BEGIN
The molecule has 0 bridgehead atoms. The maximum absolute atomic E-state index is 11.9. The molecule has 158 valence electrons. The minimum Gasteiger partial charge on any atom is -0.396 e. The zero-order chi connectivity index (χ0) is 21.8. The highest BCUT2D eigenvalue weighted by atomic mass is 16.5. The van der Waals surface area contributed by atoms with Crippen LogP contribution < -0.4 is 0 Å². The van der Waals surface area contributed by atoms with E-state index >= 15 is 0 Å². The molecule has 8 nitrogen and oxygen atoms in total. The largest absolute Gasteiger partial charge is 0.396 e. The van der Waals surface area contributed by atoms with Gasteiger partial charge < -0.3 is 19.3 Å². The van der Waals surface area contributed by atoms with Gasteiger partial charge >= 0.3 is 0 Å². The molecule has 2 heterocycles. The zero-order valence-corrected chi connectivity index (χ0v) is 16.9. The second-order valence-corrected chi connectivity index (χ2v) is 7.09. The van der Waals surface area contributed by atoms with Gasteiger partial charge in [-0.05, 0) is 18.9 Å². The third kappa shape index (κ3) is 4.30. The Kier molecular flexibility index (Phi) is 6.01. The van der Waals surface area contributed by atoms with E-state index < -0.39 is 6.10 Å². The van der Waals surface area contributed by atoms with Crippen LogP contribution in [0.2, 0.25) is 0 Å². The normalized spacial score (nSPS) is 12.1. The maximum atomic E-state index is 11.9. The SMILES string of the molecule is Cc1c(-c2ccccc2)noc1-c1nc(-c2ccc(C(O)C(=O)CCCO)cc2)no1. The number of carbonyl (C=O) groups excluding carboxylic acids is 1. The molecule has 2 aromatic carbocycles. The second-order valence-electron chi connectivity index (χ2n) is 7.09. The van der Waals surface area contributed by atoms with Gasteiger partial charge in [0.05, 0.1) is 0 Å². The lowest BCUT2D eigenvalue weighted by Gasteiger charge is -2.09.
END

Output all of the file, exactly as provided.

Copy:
The molecule has 0 bridgehead atoms. The maximum absolute atomic E-state index is 11.9. The molecule has 158 valence electrons. The minimum Gasteiger partial charge on any atom is -0.396 e. The zero-order chi connectivity index (χ0) is 21.8. The highest BCUT2D eigenvalue weighted by atomic mass is 16.5. The van der Waals surface area contributed by atoms with Crippen LogP contribution < -0.4 is 0 Å². The van der Waals surface area contributed by atoms with E-state index >= 15 is 0 Å². The molecule has 8 nitrogen and oxygen atoms in total. The largest absolute Gasteiger partial charge is 0.396 e. The van der Waals surface area contributed by atoms with Gasteiger partial charge < -0.3 is 19.3 Å². The van der Waals surface area contributed by atoms with Gasteiger partial charge >= 0.3 is 0 Å². The molecule has 2 heterocycles. The zero-order valence-corrected chi connectivity index (χ0v) is 16.9. The second-order valence-corrected chi connectivity index (χ2v) is 7.09. The van der Waals surface area contributed by atoms with Gasteiger partial charge in [-0.05, 0) is 18.9 Å². The third kappa shape index (κ3) is 4.30. The Kier molecular flexibility index (Phi) is 6.01. The van der Waals surface area contributed by atoms with E-state index < -0.39 is 6.10 Å². The van der Waals surface area contributed by atoms with Crippen LogP contribution in [0.2, 0.25) is 0 Å². The normalized spacial score (nSPS) is 12.1. The maximum atomic E-state index is 11.9. The SMILES string of the molecule is Cc1c(-c2ccccc2)noc1-c1nc(-c2ccc(C(O)C(=O)CCCO)cc2)no1. The number of carbonyl (C=O) groups excluding carboxylic acids is 1. The molecule has 2 aromatic carbocycles. The second-order valence-electron chi connectivity index (χ2n) is 7.09. The van der Waals surface area contributed by atoms with Gasteiger partial charge in [0.05, 0.1) is 0 Å². The lowest BCUT2D eigenvalue weighted by Gasteiger charge is -2.09.